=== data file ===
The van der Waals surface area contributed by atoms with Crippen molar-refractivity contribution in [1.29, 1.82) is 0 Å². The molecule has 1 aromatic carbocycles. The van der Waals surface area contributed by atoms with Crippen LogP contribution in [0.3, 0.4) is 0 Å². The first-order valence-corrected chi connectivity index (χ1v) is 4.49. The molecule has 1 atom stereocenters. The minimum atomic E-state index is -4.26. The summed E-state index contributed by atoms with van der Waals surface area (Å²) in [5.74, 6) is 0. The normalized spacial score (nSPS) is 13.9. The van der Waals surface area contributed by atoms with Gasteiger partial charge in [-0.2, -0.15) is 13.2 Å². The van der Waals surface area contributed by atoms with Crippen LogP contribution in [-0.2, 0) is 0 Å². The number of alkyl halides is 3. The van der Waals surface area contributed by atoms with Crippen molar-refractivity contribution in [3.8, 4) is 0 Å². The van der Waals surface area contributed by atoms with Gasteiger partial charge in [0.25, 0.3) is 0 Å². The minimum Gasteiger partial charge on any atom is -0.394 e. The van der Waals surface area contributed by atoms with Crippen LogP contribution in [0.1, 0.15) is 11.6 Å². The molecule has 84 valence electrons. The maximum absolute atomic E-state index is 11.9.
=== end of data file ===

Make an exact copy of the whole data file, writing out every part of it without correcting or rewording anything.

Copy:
The van der Waals surface area contributed by atoms with Crippen molar-refractivity contribution in [1.29, 1.82) is 0 Å². The molecule has 1 aromatic carbocycles. The van der Waals surface area contributed by atoms with Crippen LogP contribution in [0.3, 0.4) is 0 Å². The first-order valence-corrected chi connectivity index (χ1v) is 4.49. The molecule has 1 atom stereocenters. The minimum atomic E-state index is -4.26. The summed E-state index contributed by atoms with van der Waals surface area (Å²) in [5.74, 6) is 0. The normalized spacial score (nSPS) is 13.9. The van der Waals surface area contributed by atoms with Gasteiger partial charge in [-0.2, -0.15) is 13.2 Å². The van der Waals surface area contributed by atoms with Crippen LogP contribution in [-0.2, 0) is 0 Å². The number of alkyl halides is 3. The van der Waals surface area contributed by atoms with Crippen molar-refractivity contribution in [3.8, 4) is 0 Å². The van der Waals surface area contributed by atoms with Gasteiger partial charge in [0.25, 0.3) is 0 Å². The minimum Gasteiger partial charge on any atom is -0.394 e. The van der Waals surface area contributed by atoms with Crippen LogP contribution in [0.1, 0.15) is 11.6 Å². The molecule has 84 valence electrons. The maximum absolute atomic E-state index is 11.9.